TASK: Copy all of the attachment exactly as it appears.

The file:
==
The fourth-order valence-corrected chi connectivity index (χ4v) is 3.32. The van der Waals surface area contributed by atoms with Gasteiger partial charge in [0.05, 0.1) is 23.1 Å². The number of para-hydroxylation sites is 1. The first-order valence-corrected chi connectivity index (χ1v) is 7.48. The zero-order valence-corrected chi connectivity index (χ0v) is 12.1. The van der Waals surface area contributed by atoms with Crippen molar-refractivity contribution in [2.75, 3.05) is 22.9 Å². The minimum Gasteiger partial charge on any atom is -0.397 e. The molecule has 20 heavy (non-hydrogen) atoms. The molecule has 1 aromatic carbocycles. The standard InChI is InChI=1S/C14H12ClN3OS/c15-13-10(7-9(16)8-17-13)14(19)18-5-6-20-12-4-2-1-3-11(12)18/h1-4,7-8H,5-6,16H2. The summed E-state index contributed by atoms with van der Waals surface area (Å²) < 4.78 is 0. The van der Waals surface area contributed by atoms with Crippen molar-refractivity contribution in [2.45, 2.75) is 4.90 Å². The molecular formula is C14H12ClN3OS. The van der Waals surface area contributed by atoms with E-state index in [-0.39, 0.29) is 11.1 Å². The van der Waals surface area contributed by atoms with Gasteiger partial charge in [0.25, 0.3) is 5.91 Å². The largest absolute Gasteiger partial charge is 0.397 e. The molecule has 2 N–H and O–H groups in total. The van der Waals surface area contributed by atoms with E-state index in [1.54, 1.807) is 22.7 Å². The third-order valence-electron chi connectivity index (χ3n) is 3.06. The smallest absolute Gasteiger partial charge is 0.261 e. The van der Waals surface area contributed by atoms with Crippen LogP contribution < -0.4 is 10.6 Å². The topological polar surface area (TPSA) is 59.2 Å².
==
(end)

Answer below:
The fourth-order valence-corrected chi connectivity index (χ4v) is 3.32. The van der Waals surface area contributed by atoms with Gasteiger partial charge in [0.05, 0.1) is 23.1 Å². The number of para-hydroxylation sites is 1. The first-order valence-corrected chi connectivity index (χ1v) is 7.48. The zero-order valence-corrected chi connectivity index (χ0v) is 12.1. The van der Waals surface area contributed by atoms with Crippen molar-refractivity contribution in [2.75, 3.05) is 22.9 Å². The minimum Gasteiger partial charge on any atom is -0.397 e. The molecule has 20 heavy (non-hydrogen) atoms. The molecule has 1 aromatic carbocycles. The standard InChI is InChI=1S/C14H12ClN3OS/c15-13-10(7-9(16)8-17-13)14(19)18-5-6-20-12-4-2-1-3-11(12)18/h1-4,7-8H,5-6,16H2. The summed E-state index contributed by atoms with van der Waals surface area (Å²) < 4.78 is 0. The van der Waals surface area contributed by atoms with Crippen molar-refractivity contribution in [2.45, 2.75) is 4.90 Å². The molecular formula is C14H12ClN3OS. The van der Waals surface area contributed by atoms with E-state index in [-0.39, 0.29) is 11.1 Å². The van der Waals surface area contributed by atoms with Gasteiger partial charge in [0.25, 0.3) is 5.91 Å². The largest absolute Gasteiger partial charge is 0.397 e. The molecule has 2 N–H and O–H groups in total. The van der Waals surface area contributed by atoms with E-state index in [1.54, 1.807) is 22.7 Å². The third-order valence-electron chi connectivity index (χ3n) is 3.06. The smallest absolute Gasteiger partial charge is 0.261 e. The van der Waals surface area contributed by atoms with Crippen LogP contribution < -0.4 is 10.6 Å². The topological polar surface area (TPSA) is 59.2 Å².